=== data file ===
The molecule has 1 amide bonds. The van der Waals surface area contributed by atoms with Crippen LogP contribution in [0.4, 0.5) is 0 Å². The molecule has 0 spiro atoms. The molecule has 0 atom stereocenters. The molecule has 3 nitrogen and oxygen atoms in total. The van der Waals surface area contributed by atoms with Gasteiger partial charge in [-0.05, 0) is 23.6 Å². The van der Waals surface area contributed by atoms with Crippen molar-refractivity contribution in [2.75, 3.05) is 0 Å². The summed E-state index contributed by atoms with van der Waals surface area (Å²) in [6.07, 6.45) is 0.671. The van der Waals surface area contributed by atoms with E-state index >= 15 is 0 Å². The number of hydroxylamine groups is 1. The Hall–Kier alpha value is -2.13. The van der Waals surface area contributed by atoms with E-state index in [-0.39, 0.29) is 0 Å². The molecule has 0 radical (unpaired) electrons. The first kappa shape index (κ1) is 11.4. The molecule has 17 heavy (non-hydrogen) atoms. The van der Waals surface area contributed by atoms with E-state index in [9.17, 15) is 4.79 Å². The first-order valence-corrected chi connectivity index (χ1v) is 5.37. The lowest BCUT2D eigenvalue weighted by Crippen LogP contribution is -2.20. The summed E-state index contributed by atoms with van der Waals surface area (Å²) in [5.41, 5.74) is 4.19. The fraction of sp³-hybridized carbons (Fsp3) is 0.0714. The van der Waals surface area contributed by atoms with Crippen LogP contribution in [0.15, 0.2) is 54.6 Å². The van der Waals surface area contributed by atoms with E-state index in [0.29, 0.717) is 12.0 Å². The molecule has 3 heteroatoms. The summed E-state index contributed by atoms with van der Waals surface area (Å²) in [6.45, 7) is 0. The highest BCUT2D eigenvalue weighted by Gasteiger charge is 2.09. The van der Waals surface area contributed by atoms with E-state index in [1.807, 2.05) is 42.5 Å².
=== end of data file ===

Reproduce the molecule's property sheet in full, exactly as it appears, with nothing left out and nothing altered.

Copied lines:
The molecule has 1 amide bonds. The van der Waals surface area contributed by atoms with Crippen LogP contribution in [0.4, 0.5) is 0 Å². The molecule has 0 spiro atoms. The molecule has 0 atom stereocenters. The molecule has 3 nitrogen and oxygen atoms in total. The van der Waals surface area contributed by atoms with Gasteiger partial charge in [-0.05, 0) is 23.6 Å². The van der Waals surface area contributed by atoms with Crippen molar-refractivity contribution in [2.75, 3.05) is 0 Å². The summed E-state index contributed by atoms with van der Waals surface area (Å²) in [6.07, 6.45) is 0.671. The van der Waals surface area contributed by atoms with E-state index >= 15 is 0 Å². The number of hydroxylamine groups is 1. The Hall–Kier alpha value is -2.13. The van der Waals surface area contributed by atoms with E-state index in [-0.39, 0.29) is 0 Å². The molecule has 0 radical (unpaired) electrons. The first kappa shape index (κ1) is 11.4. The molecule has 17 heavy (non-hydrogen) atoms. The van der Waals surface area contributed by atoms with E-state index in [9.17, 15) is 4.79 Å². The first-order valence-corrected chi connectivity index (χ1v) is 5.37. The lowest BCUT2D eigenvalue weighted by Crippen LogP contribution is -2.20. The summed E-state index contributed by atoms with van der Waals surface area (Å²) in [5.41, 5.74) is 4.19. The fraction of sp³-hybridized carbons (Fsp3) is 0.0714. The van der Waals surface area contributed by atoms with Crippen LogP contribution in [0.15, 0.2) is 54.6 Å². The van der Waals surface area contributed by atoms with E-state index in [0.29, 0.717) is 12.0 Å². The molecule has 3 heteroatoms. The summed E-state index contributed by atoms with van der Waals surface area (Å²) in [6.45, 7) is 0. The highest BCUT2D eigenvalue weighted by Gasteiger charge is 2.09. The van der Waals surface area contributed by atoms with E-state index in [1.807, 2.05) is 42.5 Å².